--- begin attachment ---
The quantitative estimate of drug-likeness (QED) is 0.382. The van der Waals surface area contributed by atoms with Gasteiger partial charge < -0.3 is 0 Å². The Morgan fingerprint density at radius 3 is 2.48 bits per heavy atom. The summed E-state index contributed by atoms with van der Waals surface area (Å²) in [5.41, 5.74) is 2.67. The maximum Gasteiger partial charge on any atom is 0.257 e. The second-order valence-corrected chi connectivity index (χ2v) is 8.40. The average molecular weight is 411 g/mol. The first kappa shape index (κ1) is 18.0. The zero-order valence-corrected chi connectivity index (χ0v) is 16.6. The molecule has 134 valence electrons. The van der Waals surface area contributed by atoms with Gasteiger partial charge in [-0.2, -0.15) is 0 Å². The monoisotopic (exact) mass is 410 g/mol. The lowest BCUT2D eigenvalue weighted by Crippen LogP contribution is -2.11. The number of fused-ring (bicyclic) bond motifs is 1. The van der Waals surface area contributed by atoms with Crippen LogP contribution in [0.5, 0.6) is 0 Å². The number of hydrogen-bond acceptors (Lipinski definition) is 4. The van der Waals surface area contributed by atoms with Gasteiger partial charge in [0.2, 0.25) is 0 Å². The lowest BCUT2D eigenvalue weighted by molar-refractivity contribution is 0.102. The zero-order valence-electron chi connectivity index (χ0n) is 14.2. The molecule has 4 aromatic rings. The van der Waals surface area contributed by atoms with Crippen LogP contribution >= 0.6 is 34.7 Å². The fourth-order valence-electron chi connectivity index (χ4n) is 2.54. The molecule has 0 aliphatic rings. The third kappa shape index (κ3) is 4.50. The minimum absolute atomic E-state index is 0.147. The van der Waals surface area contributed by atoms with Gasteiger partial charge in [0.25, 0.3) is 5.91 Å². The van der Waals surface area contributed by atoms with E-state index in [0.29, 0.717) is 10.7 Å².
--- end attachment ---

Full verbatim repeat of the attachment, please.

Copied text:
The quantitative estimate of drug-likeness (QED) is 0.382. The van der Waals surface area contributed by atoms with Gasteiger partial charge < -0.3 is 0 Å². The Morgan fingerprint density at radius 3 is 2.48 bits per heavy atom. The summed E-state index contributed by atoms with van der Waals surface area (Å²) in [5.41, 5.74) is 2.67. The maximum Gasteiger partial charge on any atom is 0.257 e. The second-order valence-corrected chi connectivity index (χ2v) is 8.40. The average molecular weight is 411 g/mol. The first kappa shape index (κ1) is 18.0. The zero-order valence-corrected chi connectivity index (χ0v) is 16.6. The molecule has 134 valence electrons. The van der Waals surface area contributed by atoms with Gasteiger partial charge in [-0.2, -0.15) is 0 Å². The monoisotopic (exact) mass is 410 g/mol. The lowest BCUT2D eigenvalue weighted by Crippen LogP contribution is -2.11. The number of fused-ring (bicyclic) bond motifs is 1. The van der Waals surface area contributed by atoms with Crippen LogP contribution in [0.5, 0.6) is 0 Å². The number of hydrogen-bond acceptors (Lipinski definition) is 4. The van der Waals surface area contributed by atoms with Gasteiger partial charge in [0.2, 0.25) is 0 Å². The lowest BCUT2D eigenvalue weighted by molar-refractivity contribution is 0.102. The zero-order valence-electron chi connectivity index (χ0n) is 14.2. The molecule has 4 aromatic rings. The van der Waals surface area contributed by atoms with Crippen LogP contribution >= 0.6 is 34.7 Å². The fourth-order valence-electron chi connectivity index (χ4n) is 2.54. The molecule has 0 aliphatic rings. The third kappa shape index (κ3) is 4.50. The minimum absolute atomic E-state index is 0.147. The van der Waals surface area contributed by atoms with Gasteiger partial charge in [0.25, 0.3) is 5.91 Å². The van der Waals surface area contributed by atoms with E-state index in [0.29, 0.717) is 10.7 Å².